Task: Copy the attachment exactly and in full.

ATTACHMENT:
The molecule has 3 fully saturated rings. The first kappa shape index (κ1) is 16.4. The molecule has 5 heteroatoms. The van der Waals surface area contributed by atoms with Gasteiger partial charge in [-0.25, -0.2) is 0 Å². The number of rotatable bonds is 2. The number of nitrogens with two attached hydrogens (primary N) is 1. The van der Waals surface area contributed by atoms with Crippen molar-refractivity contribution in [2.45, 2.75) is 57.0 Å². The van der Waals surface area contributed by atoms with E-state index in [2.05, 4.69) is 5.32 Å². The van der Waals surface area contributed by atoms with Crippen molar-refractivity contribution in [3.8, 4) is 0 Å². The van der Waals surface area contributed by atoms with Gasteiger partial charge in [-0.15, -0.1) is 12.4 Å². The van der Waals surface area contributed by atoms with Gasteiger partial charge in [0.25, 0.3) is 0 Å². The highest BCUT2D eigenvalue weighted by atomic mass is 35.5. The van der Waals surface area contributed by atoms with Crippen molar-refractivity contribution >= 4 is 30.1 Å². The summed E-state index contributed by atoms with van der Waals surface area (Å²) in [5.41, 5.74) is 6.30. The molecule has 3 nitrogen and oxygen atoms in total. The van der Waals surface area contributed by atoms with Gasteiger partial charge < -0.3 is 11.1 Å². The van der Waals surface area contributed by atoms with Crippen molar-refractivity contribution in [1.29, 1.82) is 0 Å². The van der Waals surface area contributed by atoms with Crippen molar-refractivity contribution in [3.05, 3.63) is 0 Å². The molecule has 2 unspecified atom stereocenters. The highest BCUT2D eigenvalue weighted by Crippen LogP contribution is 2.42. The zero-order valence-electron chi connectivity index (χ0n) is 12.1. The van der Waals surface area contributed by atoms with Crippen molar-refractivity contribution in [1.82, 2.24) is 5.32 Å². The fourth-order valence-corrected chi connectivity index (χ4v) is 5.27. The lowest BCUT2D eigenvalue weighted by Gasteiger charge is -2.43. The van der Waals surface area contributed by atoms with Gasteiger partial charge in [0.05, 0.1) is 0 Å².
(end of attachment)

The molecule has 3 fully saturated rings. The first kappa shape index (κ1) is 16.4. The molecule has 5 heteroatoms. The van der Waals surface area contributed by atoms with Gasteiger partial charge in [-0.25, -0.2) is 0 Å². The number of rotatable bonds is 2. The number of nitrogens with two attached hydrogens (primary N) is 1. The van der Waals surface area contributed by atoms with Crippen molar-refractivity contribution in [2.45, 2.75) is 57.0 Å². The van der Waals surface area contributed by atoms with E-state index in [2.05, 4.69) is 5.32 Å². The van der Waals surface area contributed by atoms with Crippen molar-refractivity contribution in [3.8, 4) is 0 Å². The van der Waals surface area contributed by atoms with Gasteiger partial charge in [-0.15, -0.1) is 12.4 Å². The van der Waals surface area contributed by atoms with Gasteiger partial charge in [0.25, 0.3) is 0 Å². The highest BCUT2D eigenvalue weighted by atomic mass is 35.5. The van der Waals surface area contributed by atoms with Crippen molar-refractivity contribution >= 4 is 30.1 Å². The summed E-state index contributed by atoms with van der Waals surface area (Å²) in [5.41, 5.74) is 6.30. The molecule has 3 nitrogen and oxygen atoms in total. The van der Waals surface area contributed by atoms with Gasteiger partial charge < -0.3 is 11.1 Å². The van der Waals surface area contributed by atoms with Crippen molar-refractivity contribution in [1.29, 1.82) is 0 Å². The van der Waals surface area contributed by atoms with Crippen molar-refractivity contribution in [3.05, 3.63) is 0 Å². The molecule has 2 unspecified atom stereocenters. The highest BCUT2D eigenvalue weighted by Crippen LogP contribution is 2.42. The zero-order valence-electron chi connectivity index (χ0n) is 12.1. The van der Waals surface area contributed by atoms with Crippen molar-refractivity contribution in [1.82, 2.24) is 5.32 Å². The fourth-order valence-corrected chi connectivity index (χ4v) is 5.27. The lowest BCUT2D eigenvalue weighted by Gasteiger charge is -2.43. The van der Waals surface area contributed by atoms with Gasteiger partial charge in [0.05, 0.1) is 0 Å².